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Get a Jump Start on Designing Wearable Devices

Nov. 15, 2016
A PCB-based reference design provides a start for developing wearable devices.
A PCB-based reference design provides a start for developing wearable devices.

Growing interest in wearable health and fitness monitoring devices and clothing is creating a difficult-to-meet demand for manufacturers. Fortunately, the MAXREFDES100# reference design from Maxim Integrated helps shave a good part of the development time by integrating several sensors on a tested and working printed-circuit board (PCB). The reference design is a good fit for health and medical devices equipped with Internet of Things (IoT) capabilities for ease of transferring data.

The modular reference design (see figure) includes a model MAX30003 biopotential analog front-end integrated circuit (IC), a model MAX30101 pulse oximeter and heart-rate sensor, two MAX30205 human-body temperature sensors, a three-axis accelerometer, a three-dimensional (3D) accelerometer and gyroscope, and an absolute barometric pressure sensor. The integrated solution measures just 25 × 30 mm; is optimized for low power consumption; and is supplied with software drivers, a debugging PCB, and a graphical user interface (GUI) to help speed the final-product design process. The design kit even includes standard and micro Universal Serial Bus (USB) cables for connecting the reference design board to a PC for programming.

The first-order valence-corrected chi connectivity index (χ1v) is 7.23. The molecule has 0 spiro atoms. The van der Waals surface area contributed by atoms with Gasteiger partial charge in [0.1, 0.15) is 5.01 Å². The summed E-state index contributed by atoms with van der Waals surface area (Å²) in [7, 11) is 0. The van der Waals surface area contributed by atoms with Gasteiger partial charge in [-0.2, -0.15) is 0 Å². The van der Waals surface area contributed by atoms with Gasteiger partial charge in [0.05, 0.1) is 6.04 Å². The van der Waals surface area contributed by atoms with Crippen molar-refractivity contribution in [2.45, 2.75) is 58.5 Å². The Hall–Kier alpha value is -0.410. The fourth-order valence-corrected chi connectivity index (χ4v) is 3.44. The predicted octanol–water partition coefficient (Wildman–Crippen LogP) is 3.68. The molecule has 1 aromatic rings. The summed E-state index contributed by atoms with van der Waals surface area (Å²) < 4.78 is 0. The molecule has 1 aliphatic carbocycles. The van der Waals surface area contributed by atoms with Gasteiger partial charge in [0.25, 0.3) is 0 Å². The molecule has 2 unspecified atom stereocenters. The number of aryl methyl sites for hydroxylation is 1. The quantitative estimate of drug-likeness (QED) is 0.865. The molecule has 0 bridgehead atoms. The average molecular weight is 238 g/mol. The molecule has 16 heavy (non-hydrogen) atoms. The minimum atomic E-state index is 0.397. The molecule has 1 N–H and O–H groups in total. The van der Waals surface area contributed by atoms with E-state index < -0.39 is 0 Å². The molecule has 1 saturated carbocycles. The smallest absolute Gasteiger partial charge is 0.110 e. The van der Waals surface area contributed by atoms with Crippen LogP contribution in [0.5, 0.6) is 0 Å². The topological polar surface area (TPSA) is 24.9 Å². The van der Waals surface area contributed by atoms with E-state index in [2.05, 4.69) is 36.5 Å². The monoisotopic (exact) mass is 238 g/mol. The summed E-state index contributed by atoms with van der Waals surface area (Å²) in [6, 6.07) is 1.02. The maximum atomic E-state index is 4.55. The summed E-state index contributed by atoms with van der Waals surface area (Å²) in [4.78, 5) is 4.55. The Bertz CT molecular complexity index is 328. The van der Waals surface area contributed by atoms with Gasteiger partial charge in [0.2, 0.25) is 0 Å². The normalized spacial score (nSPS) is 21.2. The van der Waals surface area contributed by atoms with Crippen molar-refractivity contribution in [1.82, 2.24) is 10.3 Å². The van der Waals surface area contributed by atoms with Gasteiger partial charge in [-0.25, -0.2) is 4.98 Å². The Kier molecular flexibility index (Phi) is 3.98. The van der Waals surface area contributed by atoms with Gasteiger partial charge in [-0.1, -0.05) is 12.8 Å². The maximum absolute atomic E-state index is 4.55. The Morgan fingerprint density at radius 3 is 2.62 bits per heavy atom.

About the Author

Jack Browne | Technical Contributor

Jack Browne, Technical Contributor, has worked in technical publishing for over 30 years. He managed the content and production of three technical journals while at the American Institute of Physics, including Medical Physics and the Journal of Vacuum Science & Technology. He has been a Publisher and Editor for Penton Media, started the firm’s Wireless Symposium & Exhibition trade show in 1993, and currently serves as Technical Contributor for that company's Microwaves & RF magazine. Browne, who holds a BS in Mathematics from City College of New York and BA degrees in English and Philosophy from Fordham University, is a member of the IEEE.

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